Academics typically define value as the ratio of a company’s book value to market value (B/M), but this is just one of many possible ways to define value. A paper by Gray and Vogel * empirically compares the performance of various alternative value measures and finds EBITDA/EV (earnings before interest, taxes, depreciation and amortization to total enterprise value) to be the most powerful one, with a performance almost double that of traditional B/M.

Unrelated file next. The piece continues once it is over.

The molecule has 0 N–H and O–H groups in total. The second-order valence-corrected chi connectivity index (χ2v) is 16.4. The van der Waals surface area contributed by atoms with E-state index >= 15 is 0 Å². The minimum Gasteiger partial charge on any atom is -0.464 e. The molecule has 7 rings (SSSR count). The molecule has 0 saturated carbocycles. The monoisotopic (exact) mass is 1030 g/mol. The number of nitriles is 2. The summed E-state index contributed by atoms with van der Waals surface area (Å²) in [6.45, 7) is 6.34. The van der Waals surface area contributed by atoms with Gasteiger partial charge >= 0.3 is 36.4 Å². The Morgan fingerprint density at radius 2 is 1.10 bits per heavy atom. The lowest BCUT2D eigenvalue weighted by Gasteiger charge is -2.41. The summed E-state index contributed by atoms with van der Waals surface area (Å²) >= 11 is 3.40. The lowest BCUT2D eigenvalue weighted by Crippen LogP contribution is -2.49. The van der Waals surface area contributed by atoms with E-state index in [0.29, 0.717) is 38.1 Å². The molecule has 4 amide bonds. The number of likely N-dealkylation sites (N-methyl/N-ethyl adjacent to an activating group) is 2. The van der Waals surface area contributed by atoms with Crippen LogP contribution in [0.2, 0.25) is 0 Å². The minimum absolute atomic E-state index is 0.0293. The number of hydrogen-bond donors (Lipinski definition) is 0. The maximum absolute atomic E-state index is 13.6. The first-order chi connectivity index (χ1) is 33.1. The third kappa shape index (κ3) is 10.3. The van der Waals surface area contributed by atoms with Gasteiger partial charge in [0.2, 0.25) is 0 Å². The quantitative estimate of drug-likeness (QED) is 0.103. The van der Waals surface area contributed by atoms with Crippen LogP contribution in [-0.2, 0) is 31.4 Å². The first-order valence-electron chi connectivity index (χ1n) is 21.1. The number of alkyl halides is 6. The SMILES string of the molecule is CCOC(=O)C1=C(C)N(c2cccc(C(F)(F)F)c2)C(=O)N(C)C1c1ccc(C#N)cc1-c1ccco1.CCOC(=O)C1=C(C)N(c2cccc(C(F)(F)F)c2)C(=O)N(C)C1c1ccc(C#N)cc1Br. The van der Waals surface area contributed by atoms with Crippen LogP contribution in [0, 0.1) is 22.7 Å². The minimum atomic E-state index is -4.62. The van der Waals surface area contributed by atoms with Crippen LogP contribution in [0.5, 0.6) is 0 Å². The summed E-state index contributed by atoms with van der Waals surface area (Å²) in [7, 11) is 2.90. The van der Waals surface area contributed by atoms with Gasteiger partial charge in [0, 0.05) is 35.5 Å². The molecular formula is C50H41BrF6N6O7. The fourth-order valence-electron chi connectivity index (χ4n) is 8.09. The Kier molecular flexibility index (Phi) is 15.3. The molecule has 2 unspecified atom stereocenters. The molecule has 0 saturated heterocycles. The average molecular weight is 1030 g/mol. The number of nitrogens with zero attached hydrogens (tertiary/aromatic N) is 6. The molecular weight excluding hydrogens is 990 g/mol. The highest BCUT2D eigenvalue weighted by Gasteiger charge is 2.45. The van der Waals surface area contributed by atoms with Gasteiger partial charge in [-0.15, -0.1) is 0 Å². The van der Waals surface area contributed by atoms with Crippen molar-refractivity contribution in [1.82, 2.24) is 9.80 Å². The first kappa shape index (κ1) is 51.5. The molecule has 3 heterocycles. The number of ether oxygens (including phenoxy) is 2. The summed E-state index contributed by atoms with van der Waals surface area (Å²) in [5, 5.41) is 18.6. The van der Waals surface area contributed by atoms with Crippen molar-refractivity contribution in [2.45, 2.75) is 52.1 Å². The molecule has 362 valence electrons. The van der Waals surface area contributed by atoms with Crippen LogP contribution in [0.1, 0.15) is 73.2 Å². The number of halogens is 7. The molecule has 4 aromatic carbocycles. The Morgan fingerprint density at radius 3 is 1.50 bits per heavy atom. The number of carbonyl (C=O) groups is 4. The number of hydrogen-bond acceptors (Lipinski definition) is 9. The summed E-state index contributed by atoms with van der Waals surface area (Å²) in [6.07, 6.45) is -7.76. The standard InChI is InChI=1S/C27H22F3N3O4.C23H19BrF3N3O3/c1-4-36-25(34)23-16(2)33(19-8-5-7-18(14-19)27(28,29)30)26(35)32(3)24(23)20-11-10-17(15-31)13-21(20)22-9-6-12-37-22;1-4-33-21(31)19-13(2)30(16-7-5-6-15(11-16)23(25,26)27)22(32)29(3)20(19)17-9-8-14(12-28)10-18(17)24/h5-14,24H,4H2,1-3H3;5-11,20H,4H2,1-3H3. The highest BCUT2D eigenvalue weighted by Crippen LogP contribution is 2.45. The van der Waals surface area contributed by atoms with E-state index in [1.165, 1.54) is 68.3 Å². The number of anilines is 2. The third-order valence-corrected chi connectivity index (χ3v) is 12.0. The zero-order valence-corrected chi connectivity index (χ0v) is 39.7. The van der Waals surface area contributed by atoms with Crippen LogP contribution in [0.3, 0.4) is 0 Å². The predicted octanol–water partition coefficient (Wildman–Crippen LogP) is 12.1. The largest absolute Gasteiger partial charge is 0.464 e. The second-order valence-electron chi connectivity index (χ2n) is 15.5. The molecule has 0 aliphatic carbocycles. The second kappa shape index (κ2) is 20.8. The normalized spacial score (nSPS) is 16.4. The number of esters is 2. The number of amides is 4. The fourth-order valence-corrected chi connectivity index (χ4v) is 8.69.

Although this may be news to academic researchers, we are actually not surprised by this finding, because we have always included a wide range of valuation measures in our research database, and also found EBITDA/EV to be among the most effective ones. In fact, this variable has been included in some of our models for over a decade already. Thus, we see this research as an example of academic literature catching up with known insights among practitioners, rather than the other way around.
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